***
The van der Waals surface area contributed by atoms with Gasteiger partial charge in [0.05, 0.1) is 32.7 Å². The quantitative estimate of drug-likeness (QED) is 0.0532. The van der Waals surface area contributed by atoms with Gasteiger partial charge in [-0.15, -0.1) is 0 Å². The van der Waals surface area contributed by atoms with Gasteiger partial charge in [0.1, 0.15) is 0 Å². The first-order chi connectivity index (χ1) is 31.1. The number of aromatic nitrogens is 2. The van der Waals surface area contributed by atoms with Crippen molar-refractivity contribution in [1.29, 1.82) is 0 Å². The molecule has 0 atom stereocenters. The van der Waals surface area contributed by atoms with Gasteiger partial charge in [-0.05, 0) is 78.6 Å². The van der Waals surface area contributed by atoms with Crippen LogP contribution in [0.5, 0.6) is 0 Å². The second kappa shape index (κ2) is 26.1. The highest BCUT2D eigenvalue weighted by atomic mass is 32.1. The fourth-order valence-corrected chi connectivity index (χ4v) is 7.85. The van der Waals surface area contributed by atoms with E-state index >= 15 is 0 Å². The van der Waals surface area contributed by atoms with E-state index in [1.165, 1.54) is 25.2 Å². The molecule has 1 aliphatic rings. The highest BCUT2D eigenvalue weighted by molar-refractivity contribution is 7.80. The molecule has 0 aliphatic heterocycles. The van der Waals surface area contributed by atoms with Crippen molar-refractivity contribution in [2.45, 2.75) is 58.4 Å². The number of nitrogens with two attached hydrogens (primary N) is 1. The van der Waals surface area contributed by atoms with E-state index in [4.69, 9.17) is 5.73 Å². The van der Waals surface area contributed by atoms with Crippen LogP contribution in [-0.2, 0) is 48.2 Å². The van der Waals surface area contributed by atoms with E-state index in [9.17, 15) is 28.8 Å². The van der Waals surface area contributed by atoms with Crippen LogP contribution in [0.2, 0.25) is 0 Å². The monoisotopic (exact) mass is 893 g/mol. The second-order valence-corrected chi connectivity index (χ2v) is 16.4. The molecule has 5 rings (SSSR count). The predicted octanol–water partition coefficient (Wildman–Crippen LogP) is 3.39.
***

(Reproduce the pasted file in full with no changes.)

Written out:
The van der Waals surface area contributed by atoms with Gasteiger partial charge in [0.05, 0.1) is 32.7 Å². The quantitative estimate of drug-likeness (QED) is 0.0532. The van der Waals surface area contributed by atoms with Gasteiger partial charge in [-0.15, -0.1) is 0 Å². The van der Waals surface area contributed by atoms with Gasteiger partial charge in [0.1, 0.15) is 0 Å². The first-order chi connectivity index (χ1) is 31.1. The number of aromatic nitrogens is 2. The van der Waals surface area contributed by atoms with Crippen molar-refractivity contribution in [1.29, 1.82) is 0 Å². The molecule has 0 atom stereocenters. The van der Waals surface area contributed by atoms with Gasteiger partial charge in [-0.05, 0) is 78.6 Å². The van der Waals surface area contributed by atoms with Crippen LogP contribution in [0.5, 0.6) is 0 Å². The second kappa shape index (κ2) is 26.1. The highest BCUT2D eigenvalue weighted by atomic mass is 32.1. The fourth-order valence-corrected chi connectivity index (χ4v) is 7.85. The van der Waals surface area contributed by atoms with E-state index >= 15 is 0 Å². The van der Waals surface area contributed by atoms with E-state index in [1.165, 1.54) is 25.2 Å². The molecule has 1 aliphatic rings. The highest BCUT2D eigenvalue weighted by molar-refractivity contribution is 7.80. The molecule has 0 aliphatic heterocycles. The van der Waals surface area contributed by atoms with Crippen molar-refractivity contribution in [2.45, 2.75) is 58.4 Å². The number of nitrogens with two attached hydrogens (primary N) is 1. The van der Waals surface area contributed by atoms with E-state index in [4.69, 9.17) is 5.73 Å². The van der Waals surface area contributed by atoms with Crippen LogP contribution in [-0.2, 0) is 48.2 Å². The van der Waals surface area contributed by atoms with E-state index in [9.17, 15) is 28.8 Å². The van der Waals surface area contributed by atoms with Crippen LogP contribution in [0.2, 0.25) is 0 Å². The monoisotopic (exact) mass is 893 g/mol. The second-order valence-corrected chi connectivity index (χ2v) is 16.4. The molecule has 5 rings (SSSR count). The predicted octanol–water partition coefficient (Wildman–Crippen LogP) is 3.39.